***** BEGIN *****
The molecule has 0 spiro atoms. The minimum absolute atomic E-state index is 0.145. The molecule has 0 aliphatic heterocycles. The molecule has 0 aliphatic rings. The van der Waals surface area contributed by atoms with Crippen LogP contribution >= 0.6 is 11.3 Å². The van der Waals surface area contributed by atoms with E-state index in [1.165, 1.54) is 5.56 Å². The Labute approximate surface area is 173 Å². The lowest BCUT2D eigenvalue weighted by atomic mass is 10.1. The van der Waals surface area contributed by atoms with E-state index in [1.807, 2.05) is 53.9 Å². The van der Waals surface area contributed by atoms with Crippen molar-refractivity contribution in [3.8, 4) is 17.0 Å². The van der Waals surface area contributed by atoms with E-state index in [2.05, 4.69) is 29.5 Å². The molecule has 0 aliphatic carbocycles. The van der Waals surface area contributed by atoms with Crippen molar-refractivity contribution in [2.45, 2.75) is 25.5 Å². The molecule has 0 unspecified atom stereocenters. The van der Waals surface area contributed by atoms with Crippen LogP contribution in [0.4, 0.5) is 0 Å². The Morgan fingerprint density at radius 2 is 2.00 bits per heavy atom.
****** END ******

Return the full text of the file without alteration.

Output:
The molecule has 0 spiro atoms. The minimum absolute atomic E-state index is 0.145. The molecule has 0 aliphatic heterocycles. The molecule has 0 aliphatic rings. The van der Waals surface area contributed by atoms with Crippen LogP contribution >= 0.6 is 11.3 Å². The van der Waals surface area contributed by atoms with E-state index in [1.165, 1.54) is 5.56 Å². The Labute approximate surface area is 173 Å². The lowest BCUT2D eigenvalue weighted by atomic mass is 10.1. The van der Waals surface area contributed by atoms with E-state index in [1.807, 2.05) is 53.9 Å². The van der Waals surface area contributed by atoms with Crippen molar-refractivity contribution in [3.8, 4) is 17.0 Å². The van der Waals surface area contributed by atoms with E-state index in [2.05, 4.69) is 29.5 Å². The molecule has 0 aliphatic carbocycles. The van der Waals surface area contributed by atoms with Crippen molar-refractivity contribution in [2.45, 2.75) is 25.5 Å². The molecule has 0 unspecified atom stereocenters. The van der Waals surface area contributed by atoms with Crippen LogP contribution in [0.4, 0.5) is 0 Å². The Morgan fingerprint density at radius 2 is 2.00 bits per heavy atom.